Arizona residents might want to increase their knowledge about the prevalence and dangers associated with medical overdiagnosis. Under the circumstances of overdiagnosis, the disease is diagnosed with the correct treatment, but it's often administered too early, at a point where it could actually be detrimental to the patient. In contrast, false positives can be described as a diagnostic test which incorrectly indicates that a patient has a disease when they do not.
In order to avoid overdiagnosing patients with mild traumatic brain injuries, physicians are advised to monitor clinical symptoms along with changes in imaging to create thresholds for obtaining a more accurate assessment. Where a potential mTBI is concerned, physicians typically benefit from erring on the side of caution with an underdiagnosis, rather than acting on an overdiagnosis. The mTBI condition is especially problematic because the symptoms are often convoluted with those that may be caused by an underlying psychiatric condition. Treating symptoms believed to be a manifestation of posttraumatic mTBI, when they are actually caused by another disease, could prove to be catastrophic.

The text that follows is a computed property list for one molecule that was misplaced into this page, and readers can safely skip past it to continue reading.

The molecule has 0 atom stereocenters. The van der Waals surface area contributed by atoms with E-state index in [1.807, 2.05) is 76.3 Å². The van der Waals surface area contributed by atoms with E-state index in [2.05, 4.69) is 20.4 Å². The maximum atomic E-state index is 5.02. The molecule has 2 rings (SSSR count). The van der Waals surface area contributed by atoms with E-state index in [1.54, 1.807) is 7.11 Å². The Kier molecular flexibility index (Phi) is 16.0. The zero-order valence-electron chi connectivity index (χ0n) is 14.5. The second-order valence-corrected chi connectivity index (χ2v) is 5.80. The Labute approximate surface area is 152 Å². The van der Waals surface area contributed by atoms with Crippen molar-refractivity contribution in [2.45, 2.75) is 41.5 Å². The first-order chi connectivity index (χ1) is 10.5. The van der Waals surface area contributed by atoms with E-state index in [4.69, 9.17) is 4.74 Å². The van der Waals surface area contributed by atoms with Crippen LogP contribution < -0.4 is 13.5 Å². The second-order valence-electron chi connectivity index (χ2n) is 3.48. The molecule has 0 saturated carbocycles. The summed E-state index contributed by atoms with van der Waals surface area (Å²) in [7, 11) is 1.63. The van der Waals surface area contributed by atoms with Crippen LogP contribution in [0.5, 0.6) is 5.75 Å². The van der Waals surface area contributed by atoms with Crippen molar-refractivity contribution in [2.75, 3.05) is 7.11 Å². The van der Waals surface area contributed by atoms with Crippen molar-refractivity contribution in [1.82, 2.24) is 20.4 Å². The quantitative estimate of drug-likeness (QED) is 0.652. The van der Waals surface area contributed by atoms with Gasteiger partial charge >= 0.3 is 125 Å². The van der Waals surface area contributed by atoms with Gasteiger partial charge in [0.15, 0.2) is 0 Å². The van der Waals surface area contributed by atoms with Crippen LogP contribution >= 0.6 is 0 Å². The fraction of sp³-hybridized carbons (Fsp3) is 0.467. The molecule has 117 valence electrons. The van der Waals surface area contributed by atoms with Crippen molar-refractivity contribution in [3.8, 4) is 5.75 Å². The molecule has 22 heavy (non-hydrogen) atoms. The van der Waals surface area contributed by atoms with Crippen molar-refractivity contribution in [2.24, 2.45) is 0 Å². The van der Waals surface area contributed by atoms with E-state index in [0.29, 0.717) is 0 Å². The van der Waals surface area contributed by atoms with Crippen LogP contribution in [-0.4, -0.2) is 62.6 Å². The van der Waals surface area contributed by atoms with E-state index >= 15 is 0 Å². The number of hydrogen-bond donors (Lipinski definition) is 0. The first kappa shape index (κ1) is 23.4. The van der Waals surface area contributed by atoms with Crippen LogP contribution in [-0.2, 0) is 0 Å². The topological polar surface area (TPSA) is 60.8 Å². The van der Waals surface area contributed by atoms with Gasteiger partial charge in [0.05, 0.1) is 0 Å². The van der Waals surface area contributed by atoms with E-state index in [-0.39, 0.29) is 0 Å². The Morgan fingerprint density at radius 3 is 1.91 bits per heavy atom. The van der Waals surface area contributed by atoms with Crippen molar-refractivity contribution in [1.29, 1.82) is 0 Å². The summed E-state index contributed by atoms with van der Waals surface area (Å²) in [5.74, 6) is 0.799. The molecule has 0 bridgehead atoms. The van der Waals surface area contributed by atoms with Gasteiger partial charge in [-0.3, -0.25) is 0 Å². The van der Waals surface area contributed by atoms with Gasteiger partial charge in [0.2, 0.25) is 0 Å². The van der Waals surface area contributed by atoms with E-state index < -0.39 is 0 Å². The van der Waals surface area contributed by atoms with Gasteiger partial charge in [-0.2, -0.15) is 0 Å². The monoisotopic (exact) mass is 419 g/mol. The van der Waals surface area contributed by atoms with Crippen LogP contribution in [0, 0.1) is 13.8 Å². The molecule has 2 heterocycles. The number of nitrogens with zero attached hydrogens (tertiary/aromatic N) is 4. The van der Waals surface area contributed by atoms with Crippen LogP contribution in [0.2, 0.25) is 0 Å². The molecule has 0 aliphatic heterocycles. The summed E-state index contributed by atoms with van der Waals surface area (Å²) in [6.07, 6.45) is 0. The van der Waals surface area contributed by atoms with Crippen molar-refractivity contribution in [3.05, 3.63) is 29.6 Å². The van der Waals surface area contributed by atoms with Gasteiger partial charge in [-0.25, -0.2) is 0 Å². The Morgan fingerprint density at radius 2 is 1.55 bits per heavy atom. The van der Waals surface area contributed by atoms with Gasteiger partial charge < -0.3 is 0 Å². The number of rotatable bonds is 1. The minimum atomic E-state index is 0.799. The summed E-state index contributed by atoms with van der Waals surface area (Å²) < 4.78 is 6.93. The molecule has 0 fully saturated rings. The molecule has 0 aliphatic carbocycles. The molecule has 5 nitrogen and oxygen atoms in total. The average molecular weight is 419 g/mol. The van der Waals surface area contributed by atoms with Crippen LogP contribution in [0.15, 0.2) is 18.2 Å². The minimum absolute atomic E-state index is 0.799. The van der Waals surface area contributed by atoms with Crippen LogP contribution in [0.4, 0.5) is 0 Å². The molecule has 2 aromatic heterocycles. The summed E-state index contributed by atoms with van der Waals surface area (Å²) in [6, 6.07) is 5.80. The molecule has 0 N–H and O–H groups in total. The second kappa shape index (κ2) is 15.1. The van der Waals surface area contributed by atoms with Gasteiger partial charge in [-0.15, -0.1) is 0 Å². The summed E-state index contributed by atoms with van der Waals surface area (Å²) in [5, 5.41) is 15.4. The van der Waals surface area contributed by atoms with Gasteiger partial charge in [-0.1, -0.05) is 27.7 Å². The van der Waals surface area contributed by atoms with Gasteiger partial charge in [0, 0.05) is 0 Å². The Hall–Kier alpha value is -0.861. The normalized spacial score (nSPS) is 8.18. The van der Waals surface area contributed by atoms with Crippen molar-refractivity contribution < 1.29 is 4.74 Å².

In the heat of the moment, athletes are often faced with the decision to mask the injury and continue to play on the field, or submit to a medical examination that could potentially remove them from the competition. Adopting a threshold that is too low may subject patients to overtreatment for ailments they don't necessarily have, while too high of a threshold could result in conditions like mTBI going undetected.
People who have suffered injuries due to medical error or misdiagnosis may benefit from confiding in a lawyer. Legal counsel might be able to investigate the allegations and help discern whether or not the physician, staff or hospital can be held liable for medical malpractice. If lawyers can prove the medical treatment was beneath the level of standard care for the industry, the plaintiff may be entitled to receive restitution for the resulting injuries.